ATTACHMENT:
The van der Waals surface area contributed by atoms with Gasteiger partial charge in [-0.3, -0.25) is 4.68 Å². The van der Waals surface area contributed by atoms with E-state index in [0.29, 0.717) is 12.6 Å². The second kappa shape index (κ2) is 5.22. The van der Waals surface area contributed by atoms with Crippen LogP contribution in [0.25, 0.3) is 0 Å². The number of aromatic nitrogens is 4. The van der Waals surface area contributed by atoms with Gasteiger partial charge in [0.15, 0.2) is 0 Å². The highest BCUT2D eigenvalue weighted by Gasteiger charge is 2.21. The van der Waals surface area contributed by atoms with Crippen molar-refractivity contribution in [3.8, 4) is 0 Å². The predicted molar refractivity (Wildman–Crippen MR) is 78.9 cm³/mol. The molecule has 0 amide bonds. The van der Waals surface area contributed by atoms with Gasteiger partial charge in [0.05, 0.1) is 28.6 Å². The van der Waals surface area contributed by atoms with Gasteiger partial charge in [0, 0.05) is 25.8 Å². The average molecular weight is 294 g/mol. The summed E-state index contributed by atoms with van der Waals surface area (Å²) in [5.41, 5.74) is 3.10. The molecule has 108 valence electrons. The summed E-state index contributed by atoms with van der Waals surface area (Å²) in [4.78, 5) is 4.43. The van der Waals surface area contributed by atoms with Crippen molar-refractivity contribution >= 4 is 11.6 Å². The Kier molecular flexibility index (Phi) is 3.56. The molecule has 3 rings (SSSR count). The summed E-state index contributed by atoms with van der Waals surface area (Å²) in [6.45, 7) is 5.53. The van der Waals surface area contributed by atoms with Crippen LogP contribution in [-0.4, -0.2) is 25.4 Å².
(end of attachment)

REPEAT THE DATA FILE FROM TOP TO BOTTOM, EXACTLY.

The van der Waals surface area contributed by atoms with Gasteiger partial charge in [-0.3, -0.25) is 4.68 Å². The van der Waals surface area contributed by atoms with E-state index in [0.29, 0.717) is 12.6 Å². The second kappa shape index (κ2) is 5.22. The van der Waals surface area contributed by atoms with Crippen LogP contribution in [0.25, 0.3) is 0 Å². The number of aromatic nitrogens is 4. The van der Waals surface area contributed by atoms with Gasteiger partial charge in [0.15, 0.2) is 0 Å². The highest BCUT2D eigenvalue weighted by Gasteiger charge is 2.21. The van der Waals surface area contributed by atoms with Crippen molar-refractivity contribution in [3.8, 4) is 0 Å². The predicted molar refractivity (Wildman–Crippen MR) is 78.9 cm³/mol. The molecule has 0 amide bonds. The van der Waals surface area contributed by atoms with Gasteiger partial charge in [0.05, 0.1) is 28.6 Å². The van der Waals surface area contributed by atoms with Gasteiger partial charge in [0, 0.05) is 25.8 Å². The average molecular weight is 294 g/mol. The summed E-state index contributed by atoms with van der Waals surface area (Å²) in [5.41, 5.74) is 3.10. The molecule has 108 valence electrons. The summed E-state index contributed by atoms with van der Waals surface area (Å²) in [4.78, 5) is 4.43. The van der Waals surface area contributed by atoms with Crippen molar-refractivity contribution >= 4 is 11.6 Å². The Kier molecular flexibility index (Phi) is 3.56. The molecule has 3 rings (SSSR count). The summed E-state index contributed by atoms with van der Waals surface area (Å²) in [6.45, 7) is 5.53. The van der Waals surface area contributed by atoms with Crippen LogP contribution in [-0.4, -0.2) is 25.4 Å².